After the last December’s terrorist attack, I warned that authorities’ lack of detailed and comprehensive plan to tackle radicalisation will lead to other terrorist activities. Last night’s terrorist attack is just the tip of the iceberg and if the authorities don’t wake up this time we could be heading to bigger attacks in the near future.
In the last year, we heard a lot of noise, but saw no action. Authorities made a few arrests; many of the arrested walked free thanks to the leniency of magistrates who perhaps feared of being accused of Islamophobia. Or perhaps were under the misconception that the authorities made up stories about imaginary radicalisation. Whatever the reason for this leniency, the results are quiet clear with this last attack.
The tragic terrorist attack occurred last night, should finally induce our authorities into seriously implementing an aggressive and comprehensive de-radicalisation plan..
After the terrorist attack last night, we need to ask authorities: what did you achieve in the last 12 months of consultations and tough talks on radicals?
The plain answer would be: not much.
The government recently announced that the Australian participation in terrorist groups activities in Syria and Iraq was doubled in the last 12 months. The numbers of radicals in Australia are increasing on a daily basis. Not one extremist centre has been closed down or targeted by security agencies. No “big-fish” was caught and convicted. No ease of funding from extremists in Saudi Arabia and other gulf states.
So far our authorities have been tip toeing around extremist leaders for fear of being seen as targeting a minority. We have witnessed leaders of extreme Islamic centres attacking our authorities crying out that their freedoms were unjustly targeted.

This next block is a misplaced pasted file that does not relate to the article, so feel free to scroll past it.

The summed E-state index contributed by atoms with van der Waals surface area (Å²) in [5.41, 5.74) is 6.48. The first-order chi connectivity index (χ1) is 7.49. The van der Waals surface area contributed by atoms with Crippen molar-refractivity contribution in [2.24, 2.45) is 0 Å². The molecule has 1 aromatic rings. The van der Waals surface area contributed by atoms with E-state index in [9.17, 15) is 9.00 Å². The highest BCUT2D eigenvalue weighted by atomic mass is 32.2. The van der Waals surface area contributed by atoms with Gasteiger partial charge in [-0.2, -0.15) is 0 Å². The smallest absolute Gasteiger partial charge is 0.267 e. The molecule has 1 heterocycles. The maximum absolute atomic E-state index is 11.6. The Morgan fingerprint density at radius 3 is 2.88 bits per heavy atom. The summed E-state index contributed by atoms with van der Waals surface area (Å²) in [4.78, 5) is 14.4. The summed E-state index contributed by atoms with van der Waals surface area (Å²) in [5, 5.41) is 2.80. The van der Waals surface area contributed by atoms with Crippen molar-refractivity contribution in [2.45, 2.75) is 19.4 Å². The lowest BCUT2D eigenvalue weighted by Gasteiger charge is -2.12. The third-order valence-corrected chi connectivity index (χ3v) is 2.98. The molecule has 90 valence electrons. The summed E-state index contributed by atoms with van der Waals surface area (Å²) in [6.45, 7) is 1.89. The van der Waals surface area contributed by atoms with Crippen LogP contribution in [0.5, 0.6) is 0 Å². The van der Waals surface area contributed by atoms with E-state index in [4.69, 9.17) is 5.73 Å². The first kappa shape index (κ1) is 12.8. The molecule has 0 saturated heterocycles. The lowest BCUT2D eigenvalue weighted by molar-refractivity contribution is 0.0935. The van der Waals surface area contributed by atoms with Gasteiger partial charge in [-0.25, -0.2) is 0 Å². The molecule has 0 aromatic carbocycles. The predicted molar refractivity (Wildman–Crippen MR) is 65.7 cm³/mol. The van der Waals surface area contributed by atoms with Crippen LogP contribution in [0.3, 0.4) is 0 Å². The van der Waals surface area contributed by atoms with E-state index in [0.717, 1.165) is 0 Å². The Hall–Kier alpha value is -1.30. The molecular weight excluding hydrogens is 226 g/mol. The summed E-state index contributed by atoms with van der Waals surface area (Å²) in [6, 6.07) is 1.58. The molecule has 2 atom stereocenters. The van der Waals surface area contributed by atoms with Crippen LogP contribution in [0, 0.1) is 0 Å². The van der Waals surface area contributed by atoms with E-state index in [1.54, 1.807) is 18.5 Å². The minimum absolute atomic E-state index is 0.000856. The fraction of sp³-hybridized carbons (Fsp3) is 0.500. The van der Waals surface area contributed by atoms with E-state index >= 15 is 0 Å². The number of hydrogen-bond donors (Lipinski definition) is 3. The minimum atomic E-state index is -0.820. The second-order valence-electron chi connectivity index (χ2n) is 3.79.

We even witnessed government funding for some extremist groups in the name of fighting radicalisation. We witnessed extremists awarded medals and other awards. But we never witnessed a hard crack down on real extremists.
The results are speaking for themselves. When Russian army started a serious campaign to liquidate terrorists in Syria and Iraq, we witnessed our authorities siding with terrorists in the name of “we should not save Syrian regime from collapse”. Such move has sent the wrong message in all directions.
Now, and before it is too late, authorities need to start a serious crack down.
Our authorities need to investigate all extremists, even if they are “high-profile” ones who have some followers. Some organisations need to be raided and investigated. Old files on extremists should be opened to be used to close mosques and religious centres of hate. All these mosques and centres had advocated their followers to fight in Syria and to hate Shia and Alawi at some stage in the last decade.
I want to warn that failure of the authorities to use the sad tragic terrorist attack yesterday as starting point to seriously crack down on real perpetrators, would be fatal mistake or an opportunity lost.
The lone wolf who killed an innocent person yesterday before being killed is not the real perpetrator. We believe that the propaganda machine behind his brainwashing and radicalisation is the real perpetrators who need to be brought to justice. Targeting a few simple brainwashed youths by sending them to jail or killing them will not solve the problem. Authorities need to break the network of brainwashing, recruitment and funding.
Authorities need to put a stop to all funding from Saudi Arabia and other gulf countries. The majority of the brainwashing occurs in mosques, religious centres and Islamic schools which are built and funded by Saudi money.
This needs to be regulated and stopped if we really want to stop radicalisation in this country.
Locking up or even killing vulnerable young people, who are victims themselves by brainwashing, will not resolve nor will stop future attacks.